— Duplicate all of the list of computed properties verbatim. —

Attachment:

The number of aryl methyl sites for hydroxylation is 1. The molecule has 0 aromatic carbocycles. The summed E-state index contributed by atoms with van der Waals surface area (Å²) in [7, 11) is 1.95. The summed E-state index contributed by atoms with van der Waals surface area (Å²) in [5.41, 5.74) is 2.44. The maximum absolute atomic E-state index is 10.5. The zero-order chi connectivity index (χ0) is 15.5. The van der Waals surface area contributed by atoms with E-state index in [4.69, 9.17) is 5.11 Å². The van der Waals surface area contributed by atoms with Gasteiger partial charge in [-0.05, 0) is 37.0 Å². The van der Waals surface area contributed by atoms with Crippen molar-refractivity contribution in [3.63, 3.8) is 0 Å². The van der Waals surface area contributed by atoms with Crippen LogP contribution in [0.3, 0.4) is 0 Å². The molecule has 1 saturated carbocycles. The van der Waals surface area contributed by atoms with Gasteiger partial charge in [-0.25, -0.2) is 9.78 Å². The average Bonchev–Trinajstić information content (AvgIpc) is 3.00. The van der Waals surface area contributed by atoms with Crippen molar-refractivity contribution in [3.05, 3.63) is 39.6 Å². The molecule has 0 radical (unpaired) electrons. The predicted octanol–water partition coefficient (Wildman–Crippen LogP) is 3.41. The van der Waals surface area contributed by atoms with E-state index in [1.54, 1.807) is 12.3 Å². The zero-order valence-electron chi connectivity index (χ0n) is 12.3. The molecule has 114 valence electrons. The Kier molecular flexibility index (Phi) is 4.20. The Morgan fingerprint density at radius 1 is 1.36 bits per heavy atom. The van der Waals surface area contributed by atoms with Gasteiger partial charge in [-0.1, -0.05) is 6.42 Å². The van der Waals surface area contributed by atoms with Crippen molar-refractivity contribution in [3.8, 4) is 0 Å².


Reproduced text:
The number of aryl methyl sites for hydroxylation is 1. The molecule has 0 aromatic carbocycles. The summed E-state index contributed by atoms with van der Waals surface area (Å²) in [7, 11) is 1.95. The summed E-state index contributed by atoms with van der Waals surface area (Å²) in [5.41, 5.74) is 2.44. The maximum absolute atomic E-state index is 10.5. The zero-order chi connectivity index (χ0) is 15.5. The van der Waals surface area contributed by atoms with E-state index in [4.69, 9.17) is 5.11 Å². The van der Waals surface area contributed by atoms with Gasteiger partial charge in [-0.05, 0) is 37.0 Å². The van der Waals surface area contributed by atoms with Crippen molar-refractivity contribution in [3.63, 3.8) is 0 Å². The van der Waals surface area contributed by atoms with Crippen LogP contribution in [0.3, 0.4) is 0 Å². The molecule has 1 saturated carbocycles. The van der Waals surface area contributed by atoms with Gasteiger partial charge in [-0.25, -0.2) is 9.78 Å². The average Bonchev–Trinajstić information content (AvgIpc) is 3.00. The van der Waals surface area contributed by atoms with Crippen molar-refractivity contribution in [3.05, 3.63) is 39.6 Å². The molecule has 0 radical (unpaired) electrons. The predicted octanol–water partition coefficient (Wildman–Crippen LogP) is 3.41. The van der Waals surface area contributed by atoms with E-state index in [1.54, 1.807) is 12.3 Å². The zero-order valence-electron chi connectivity index (χ0n) is 12.3. The molecule has 114 valence electrons. The Kier molecular flexibility index (Phi) is 4.20. The Morgan fingerprint density at radius 1 is 1.36 bits per heavy atom. The van der Waals surface area contributed by atoms with Gasteiger partial charge in [-0.1, -0.05) is 6.42 Å². The van der Waals surface area contributed by atoms with Crippen molar-refractivity contribution in [3.8, 4) is 0 Å².